Study Finds Hospice Programs Lag in Last Days of Life – Especially for Blacks

Share Article

A new study published in JAMA Internal Medicine finds racial disparity in hospice care: blacks are 30 percent less likely to receive visits from hospice staff in the last two days of life. The study, co-authored by researchers at Abt Associates, also found that 8 percent of hospice programs made no visits in the last days of a patient’s life.

A new study reveals a racial disparity in hospice care: blacks are 30 percent less likely to receive visits from hospice staff in the last two days of life. The study also found that 8 percent of hospice programs made no visits in the last days of a patient’s life. The study was published in JAMA Internal Medicine.

Hospice programs provide home visits by physicians, nurses, or social workers, medications, and durable medical equipment – supports that family caregivers typically could not provide. Since symptoms worsen in the last days of life, patients and family caregivers often need medical care, information, and emotional support by hospice staff. This care is necessary to ensure the patient will die comfortably.

The study looked at variations in Medicare-funded hospice services in the last two days of life. The day of death was a strong predictor of whether a patient received a hospice visit in the last two days of life – those dying on Sunday are three times more likely not to receive a visit compared to those who die on Tuesday.

The study also found that larger, well-established hospice providers were more likely to provide more visits in the final days of life. Where you live also plays a role – those living in Alaska, Washington, New Jersey, and Rhode Island while receiving hospice care, are the most likely to not receive visits in the last days.

“These findings provide good insight into where the provision of hospice services is lacking and where the disparities exist,” said Dr. Michael Plotzke, Senior Associate at Abt Associates and co-author of the study. “Especially in the final days of life when physical and emotional needs are great, patients and family caregivers should have the much needed support of the hospice.”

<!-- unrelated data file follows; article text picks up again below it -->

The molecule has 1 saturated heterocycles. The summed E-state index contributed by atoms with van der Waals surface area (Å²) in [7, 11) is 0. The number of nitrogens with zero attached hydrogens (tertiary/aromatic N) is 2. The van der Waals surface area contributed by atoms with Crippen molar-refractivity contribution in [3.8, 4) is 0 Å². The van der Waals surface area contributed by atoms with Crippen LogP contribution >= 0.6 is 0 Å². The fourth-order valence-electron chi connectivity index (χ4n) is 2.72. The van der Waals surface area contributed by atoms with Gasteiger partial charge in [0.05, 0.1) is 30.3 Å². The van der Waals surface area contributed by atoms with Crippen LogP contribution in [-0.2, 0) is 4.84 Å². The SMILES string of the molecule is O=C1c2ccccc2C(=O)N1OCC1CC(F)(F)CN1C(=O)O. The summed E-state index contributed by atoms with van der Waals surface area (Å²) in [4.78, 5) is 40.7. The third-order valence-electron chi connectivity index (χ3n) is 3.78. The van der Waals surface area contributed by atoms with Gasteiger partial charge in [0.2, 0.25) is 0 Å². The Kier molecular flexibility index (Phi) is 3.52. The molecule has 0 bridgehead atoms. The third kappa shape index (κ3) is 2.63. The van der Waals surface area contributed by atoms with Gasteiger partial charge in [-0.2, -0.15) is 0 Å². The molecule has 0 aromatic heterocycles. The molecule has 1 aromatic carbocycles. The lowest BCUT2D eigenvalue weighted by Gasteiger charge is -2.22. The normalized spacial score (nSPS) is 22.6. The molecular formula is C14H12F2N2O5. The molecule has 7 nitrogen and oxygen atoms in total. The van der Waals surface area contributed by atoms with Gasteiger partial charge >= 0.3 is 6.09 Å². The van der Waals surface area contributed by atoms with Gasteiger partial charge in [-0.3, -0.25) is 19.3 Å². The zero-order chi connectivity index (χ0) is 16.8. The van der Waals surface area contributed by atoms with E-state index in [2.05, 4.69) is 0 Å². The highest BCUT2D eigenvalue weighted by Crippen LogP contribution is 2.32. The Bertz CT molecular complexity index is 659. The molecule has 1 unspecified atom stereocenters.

The study, funded by the Centers for Medicare & Medicaid Services, provides meaningful insight on factors associated with patients and families that do not receive the services and supports that they need at such a vulnerable time. This is especially important to consider as the agency recently finalized payment reform policies that include increased payment for the first 60 days of hospice care and a service intensity add-on that provides additional payment under certain circumstances if the hospices provides visits to the patient in the last week of life.

Co-authors of the study include Dr. Thomas Christian, Ph.D. of Abt Associates, Dr. Joan M. Teno, M.D., M.S. with the University of Washington, and Dr. Pedro Gozalo, Ph.D. of Brown University.

About Abt Associates
Abt Associates is a mission-driven, global leader in research, evaluation and program implementation in the fields of health, social and environmental policy, and international development. Known for its rigorous approach to solving complex challenges, Abt Associates is regularly ranked as one of the top 20 global research firms and one of the top 40 international development innovators. The company has multiple offices in the U.S. and program offices in more than 40 countries. http://www.abtassociates.com

Share article on social media or email:

View article via:

Pdf Print

Contact Author

Caroline Broder
Abt Associates
+1 3013475792
Email >